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Generation of Smartphones

  • Augmented Reality

No, this is not science fiction and neither is it far-fetched. Many companies have already begun shipping out stand-alone AR products like the Google Glass. Microsoft is also experimenting with devices like the HoloLens. Make no mistake, augmented reality is happening, and smartphones are going to the prime platform targeted by major companies.

For the uninitiated, augmented reality uses the camera on your smartphone to bring up a heads-up-display that tracks and interacts with your surroundings. Thanks to the power of multicore processors and motion tracking cameras, the hardware is already there with existing smartphones. The only thing remaining now is development suitable software which is to be expected soon.

  • Next-Gen voice recognition

Speech recognition is already present in many smartphones today. However, expanding on this technology is going to be a major focus for research and development.

Samsung is already looking into the possibility of integrating speech recognition that can discern multiple language and pick out words, even when you are in a crowded and noisy room. More interesting is the ability for experimental voice recognition software’s to detect your mood. This is already being used in music apps to play songs that suits your feelings.

In its current state, voice recognition is in its infancy. Hence, there is definitely room for improvements whose impact we will see with the next generation phones.

  • Flexible display

We have seen foldable and 2-in-1 displays. But how about phone screens that you can literally bend and twist without breaking them? This is an idea many companies are looking into with great anticipation.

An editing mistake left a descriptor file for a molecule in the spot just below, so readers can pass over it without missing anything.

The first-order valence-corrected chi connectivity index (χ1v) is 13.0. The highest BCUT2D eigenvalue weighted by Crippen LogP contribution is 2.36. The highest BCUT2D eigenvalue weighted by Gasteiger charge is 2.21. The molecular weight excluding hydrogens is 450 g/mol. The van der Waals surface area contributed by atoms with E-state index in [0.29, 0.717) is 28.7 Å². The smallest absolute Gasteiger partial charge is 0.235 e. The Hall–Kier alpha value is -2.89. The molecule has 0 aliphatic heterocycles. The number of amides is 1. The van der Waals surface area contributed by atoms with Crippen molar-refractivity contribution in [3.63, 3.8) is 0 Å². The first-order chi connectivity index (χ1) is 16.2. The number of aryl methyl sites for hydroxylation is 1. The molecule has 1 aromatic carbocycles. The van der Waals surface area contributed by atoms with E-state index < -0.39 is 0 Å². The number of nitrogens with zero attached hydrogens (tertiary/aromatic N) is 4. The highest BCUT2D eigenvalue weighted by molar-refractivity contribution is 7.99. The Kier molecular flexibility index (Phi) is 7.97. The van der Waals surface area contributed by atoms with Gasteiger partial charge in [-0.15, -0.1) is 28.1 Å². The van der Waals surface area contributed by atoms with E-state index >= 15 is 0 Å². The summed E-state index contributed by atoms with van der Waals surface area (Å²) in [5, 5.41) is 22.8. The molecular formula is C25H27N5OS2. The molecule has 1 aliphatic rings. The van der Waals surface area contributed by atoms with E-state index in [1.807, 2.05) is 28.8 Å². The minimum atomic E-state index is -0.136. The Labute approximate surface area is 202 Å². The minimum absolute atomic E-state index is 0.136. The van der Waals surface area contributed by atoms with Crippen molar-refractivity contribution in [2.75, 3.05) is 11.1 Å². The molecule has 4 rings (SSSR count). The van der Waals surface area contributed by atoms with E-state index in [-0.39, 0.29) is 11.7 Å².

Flexible display has been integrated into some models, but they are not truly malleable in the sense that you can morph them in your hand. But soon, we will be seeing such screens that are as thin as a sheet of paper, and can be folded into your pockets or wrapped around your wrists. It is a very plausible evolution of the current display in our smartphones.


  • Wireless Charging

MIT has been researching wireless charging for more than a decade now. Finally, we are edging closer and closer to the possibility of seeing a product that utilizes it.

Wireless charging uses magnets and electric fields to power up your phones without the need for plug-in adapters. One example of such product is a tabletop mat that feels like a foam. Simply place your phone on top of it and it will begin charging. The reason we haven’t been seeing wireless chargers take over the market is because they are still expensive. But give it a few more years to let engineers come up with cheaper solutions and soon every house will have one.